Simon Hickton, Cornerstones’ Managing Director and assessment expert, shares his perspective on current assessment practices in primary schools.
Life after levels
So, how is life after levels shaping up?
Without levels, teachers have a real chance to assert their professional judgements, to best use their knowledge of what children know and can do to inform their planning, teaching and reporting. Not only that but schools can achieve the holy grail of education, assessment and curriculum harmoniously interlinked.
But not all is well
So is this the case? I would say not yet. All you have to do is take a look at Twitter and other teaching networks to see that all is not well in the world without levels, in fact, there appears to be a growing and uncomfortable preoccupation with scaled and standardised scores. It concerns me that teacher assessment, directly or indirectly, is still taking a bashing. Perhaps the loss of levels has created a nervousness which has led to too large a swing towards scaled and standardised scores. Unfortunately, the result of this can be something which most primary teachers want to avoid, over testing.
The place of testing
I have never been a fan of too many tests. They have their place for sure, as an integral part of school assessment and a tool to ratify teacher judgements. Termly tests do serve this purpose, but they should always inform teaching and have the appropriate skills analysis tools to enable this.
Schools are and should be accountable. However, Ofsted’s Sean Hartford et al have made it very clear in the latest School inspection update (September 2017) that,
‘Assessment data and information is only a starting point for discussion with schools. It is far from the only piece of evidence that inform judgements about outcomes.’
Hallelujah, and even better news is the understanding of small groups not being significant. We are making strides forward.
Teacher assessments: treat with caution
This statement to Ofsted inspectors by Ofsted is correct but only when looking at the progress of a class or year group at the end of Key Stage 2 based on Key Stage 1 teacher assessment. Drilling down into junior school data highlights the need for caution when judging the end of KS2 progress based on KS1 teacher assessment for accountability purposes.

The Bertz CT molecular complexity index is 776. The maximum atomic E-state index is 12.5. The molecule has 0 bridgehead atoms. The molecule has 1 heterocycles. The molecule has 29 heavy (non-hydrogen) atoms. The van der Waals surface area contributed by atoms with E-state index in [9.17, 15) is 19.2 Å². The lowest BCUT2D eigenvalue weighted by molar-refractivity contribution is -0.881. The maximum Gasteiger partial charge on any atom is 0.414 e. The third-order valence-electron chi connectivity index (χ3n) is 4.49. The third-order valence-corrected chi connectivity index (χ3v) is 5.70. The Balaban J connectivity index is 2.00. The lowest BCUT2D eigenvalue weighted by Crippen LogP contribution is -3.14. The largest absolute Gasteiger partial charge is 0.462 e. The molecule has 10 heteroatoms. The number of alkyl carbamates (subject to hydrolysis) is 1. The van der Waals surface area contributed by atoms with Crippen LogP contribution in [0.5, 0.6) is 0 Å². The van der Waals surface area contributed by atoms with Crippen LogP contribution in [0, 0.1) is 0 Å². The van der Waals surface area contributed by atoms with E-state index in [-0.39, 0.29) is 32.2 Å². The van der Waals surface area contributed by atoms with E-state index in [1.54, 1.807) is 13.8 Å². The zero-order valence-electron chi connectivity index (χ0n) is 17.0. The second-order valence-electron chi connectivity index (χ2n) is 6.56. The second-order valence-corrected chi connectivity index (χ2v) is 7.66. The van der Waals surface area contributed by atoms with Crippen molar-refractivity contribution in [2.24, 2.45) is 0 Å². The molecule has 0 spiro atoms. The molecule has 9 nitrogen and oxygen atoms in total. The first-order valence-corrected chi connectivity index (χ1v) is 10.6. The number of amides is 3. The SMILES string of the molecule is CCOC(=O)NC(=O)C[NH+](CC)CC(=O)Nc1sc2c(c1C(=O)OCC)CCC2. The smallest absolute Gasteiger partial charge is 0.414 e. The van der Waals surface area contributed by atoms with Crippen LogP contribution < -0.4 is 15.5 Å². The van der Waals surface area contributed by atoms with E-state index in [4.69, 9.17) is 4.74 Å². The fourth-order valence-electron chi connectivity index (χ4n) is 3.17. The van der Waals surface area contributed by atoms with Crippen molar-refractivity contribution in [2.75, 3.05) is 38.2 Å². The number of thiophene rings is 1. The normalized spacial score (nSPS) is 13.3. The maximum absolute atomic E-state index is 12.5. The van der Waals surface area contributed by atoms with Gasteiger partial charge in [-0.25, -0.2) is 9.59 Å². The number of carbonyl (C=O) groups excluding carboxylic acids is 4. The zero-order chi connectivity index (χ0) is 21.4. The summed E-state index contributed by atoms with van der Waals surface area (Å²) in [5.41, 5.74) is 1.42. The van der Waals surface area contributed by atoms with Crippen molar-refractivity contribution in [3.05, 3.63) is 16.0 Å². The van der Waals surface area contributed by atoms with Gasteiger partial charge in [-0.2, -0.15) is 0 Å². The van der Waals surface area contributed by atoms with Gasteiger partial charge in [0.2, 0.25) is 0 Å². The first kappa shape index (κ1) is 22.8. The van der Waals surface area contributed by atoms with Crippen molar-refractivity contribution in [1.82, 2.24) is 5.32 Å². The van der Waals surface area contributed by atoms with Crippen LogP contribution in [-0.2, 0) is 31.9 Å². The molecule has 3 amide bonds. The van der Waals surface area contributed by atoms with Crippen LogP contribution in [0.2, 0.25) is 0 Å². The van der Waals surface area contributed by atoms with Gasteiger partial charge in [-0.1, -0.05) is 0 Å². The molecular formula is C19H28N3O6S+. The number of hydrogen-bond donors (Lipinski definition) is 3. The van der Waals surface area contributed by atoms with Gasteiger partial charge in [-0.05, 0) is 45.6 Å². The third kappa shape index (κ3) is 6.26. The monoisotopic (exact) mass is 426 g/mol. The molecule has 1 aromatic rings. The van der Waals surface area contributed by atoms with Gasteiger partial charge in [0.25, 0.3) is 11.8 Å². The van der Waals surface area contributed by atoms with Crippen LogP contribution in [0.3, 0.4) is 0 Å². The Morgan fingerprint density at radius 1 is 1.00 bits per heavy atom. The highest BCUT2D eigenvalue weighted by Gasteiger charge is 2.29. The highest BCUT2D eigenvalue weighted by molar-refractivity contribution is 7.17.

However, this does not mean that teacher assessment is not a vital part of teaching and learning and therefore good assessment practice. Inspectors should take caution when using judgements for accountability, but teacher assessment is far more than a means of providing information for accountability. It is a crucial part of teacher expertise and a key driver for ensuring progress.
Not a bolt on
Assessment should not be a bolt on; it must be integral in everyday practice. The DfE are right, strengthening the links between pedagogy, curriculum and assessment are the key to improving teacher expertise.
At Cornerstones, our assessment grew from our curriculum
That's why we now include our termly skills and whole assessment platform as part of the Cornerstones Curriculum offer.
School leaders need to select the best tools and tests to support and moderate teacher assessment – judgements that professionals make through their expertise and knowledge of the children they are teaching.
Don't get sucked in
Let’s not get sucked into hanging everything on scaled and standardised scores. We all know when the expectation bar of a national curriculum raises, children who are half way or nearly at the end of their time in primary education will perform worse than the children who will be exposed to the higher expectations from Y1 to Y6. That bell curve will indeed shift to the right.
Let’s focus on teaching an engaging broad and balanced curriculum and improving teacher assessment, analysing the skills the children need to learn, what they are struggling with and supporting them when gaps occur.
Saving teachers and senior leaders time to focus on developing teacher expertise to ensure accurate assessment and quality learning is what all educationalists are or should be championing. So, if you've not already analysed last year's end of KS2 results or have to provide some stakeholder information now all the data has dropped, download the free tool below it may save you a couple of hours of valuable time.
And remember those children have now left, use your time and energies on the children and teachers to whom you can still make a difference.